This question is in some sense the intersection of this question and this question. I have read up on the Gibbs sampler, and am now asking for an introduction to the Gibbs sampler for mathematicians. I like plausibility arguments and simulations as much as the next guy, but would like to know more about the math behind it.
I have read Casella/George and some other review articles, which all give nice heuristics and plausibility arguments for why the Gibbs sample should work, but I lack a mathematical argument. I tried to patch one up yesterday, but it appears to demand some knowledge I don't yet possess. I have the intuition, but I lack the mathematics with regards to the Gibbs sampler.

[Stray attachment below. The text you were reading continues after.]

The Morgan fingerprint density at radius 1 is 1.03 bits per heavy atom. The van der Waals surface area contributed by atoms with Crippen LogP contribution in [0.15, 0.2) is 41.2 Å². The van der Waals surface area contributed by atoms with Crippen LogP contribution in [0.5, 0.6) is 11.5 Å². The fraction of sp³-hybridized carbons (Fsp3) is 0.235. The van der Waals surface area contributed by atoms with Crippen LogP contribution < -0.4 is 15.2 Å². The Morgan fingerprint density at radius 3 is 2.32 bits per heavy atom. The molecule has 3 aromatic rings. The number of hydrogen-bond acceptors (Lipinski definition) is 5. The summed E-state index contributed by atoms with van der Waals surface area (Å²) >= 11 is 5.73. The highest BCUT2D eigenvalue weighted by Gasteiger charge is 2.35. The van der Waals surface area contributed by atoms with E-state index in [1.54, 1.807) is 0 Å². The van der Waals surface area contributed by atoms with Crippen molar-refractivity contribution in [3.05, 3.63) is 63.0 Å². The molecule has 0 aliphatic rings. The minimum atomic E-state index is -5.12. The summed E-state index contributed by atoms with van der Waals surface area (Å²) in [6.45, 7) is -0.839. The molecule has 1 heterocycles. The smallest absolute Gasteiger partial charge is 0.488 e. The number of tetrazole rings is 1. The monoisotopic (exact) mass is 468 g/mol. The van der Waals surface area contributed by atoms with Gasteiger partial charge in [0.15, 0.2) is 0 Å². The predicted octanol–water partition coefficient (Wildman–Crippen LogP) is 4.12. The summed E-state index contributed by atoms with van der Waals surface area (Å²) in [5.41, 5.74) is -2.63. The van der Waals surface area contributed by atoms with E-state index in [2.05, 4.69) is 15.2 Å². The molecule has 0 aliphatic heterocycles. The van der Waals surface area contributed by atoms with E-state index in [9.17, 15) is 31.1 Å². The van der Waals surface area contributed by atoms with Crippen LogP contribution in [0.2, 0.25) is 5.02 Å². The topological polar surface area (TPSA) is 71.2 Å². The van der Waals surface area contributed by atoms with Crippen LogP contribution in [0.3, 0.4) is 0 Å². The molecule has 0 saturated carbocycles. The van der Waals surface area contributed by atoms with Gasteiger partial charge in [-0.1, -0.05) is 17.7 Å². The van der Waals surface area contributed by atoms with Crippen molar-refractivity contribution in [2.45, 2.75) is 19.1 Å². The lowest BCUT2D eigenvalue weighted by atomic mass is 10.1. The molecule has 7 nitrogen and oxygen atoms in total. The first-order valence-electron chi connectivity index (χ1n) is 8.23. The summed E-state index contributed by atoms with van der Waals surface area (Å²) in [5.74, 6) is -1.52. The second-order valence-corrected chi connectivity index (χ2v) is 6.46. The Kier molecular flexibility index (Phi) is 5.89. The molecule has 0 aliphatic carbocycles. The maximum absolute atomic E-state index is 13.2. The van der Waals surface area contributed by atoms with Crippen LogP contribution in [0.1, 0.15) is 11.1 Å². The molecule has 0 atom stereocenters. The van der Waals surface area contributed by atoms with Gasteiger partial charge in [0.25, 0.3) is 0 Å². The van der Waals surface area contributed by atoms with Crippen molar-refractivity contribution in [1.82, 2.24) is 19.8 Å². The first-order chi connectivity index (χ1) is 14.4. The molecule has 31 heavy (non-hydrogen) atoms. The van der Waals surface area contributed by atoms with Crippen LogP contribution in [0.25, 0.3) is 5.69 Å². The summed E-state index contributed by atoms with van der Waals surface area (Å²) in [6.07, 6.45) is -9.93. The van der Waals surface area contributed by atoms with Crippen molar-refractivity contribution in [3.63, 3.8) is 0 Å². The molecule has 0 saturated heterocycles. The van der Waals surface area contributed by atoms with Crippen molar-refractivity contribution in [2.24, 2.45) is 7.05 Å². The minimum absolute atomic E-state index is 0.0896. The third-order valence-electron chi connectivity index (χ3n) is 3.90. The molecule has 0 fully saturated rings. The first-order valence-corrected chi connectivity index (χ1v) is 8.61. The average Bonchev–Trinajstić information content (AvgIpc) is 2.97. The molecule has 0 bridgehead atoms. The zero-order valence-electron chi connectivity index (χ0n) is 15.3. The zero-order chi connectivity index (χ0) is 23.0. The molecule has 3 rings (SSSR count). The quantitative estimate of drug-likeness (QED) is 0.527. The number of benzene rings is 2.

What is a good reference for a proof of the convergence of the Gibbs sampler for a nice class of distributions? I don't care much for rate of convergence (yet), although if that comes for essentially free, I'll be interested in that as well. :) Casella/George refer to Gelfand/Smith, who in turn refer to Geman/Geman. Geman/Geman write for image processing people and seem to defer some of the proofs to other sources, so it is not an ideal source. Hopefully someone has written a review article, book or lecture notes containing a nice proof since.
I know a "fair amount" of mathematics, so Lebesgue integrals, topology and other stuff don't scare me per se, although of course all else being equal I prefer simple proofs.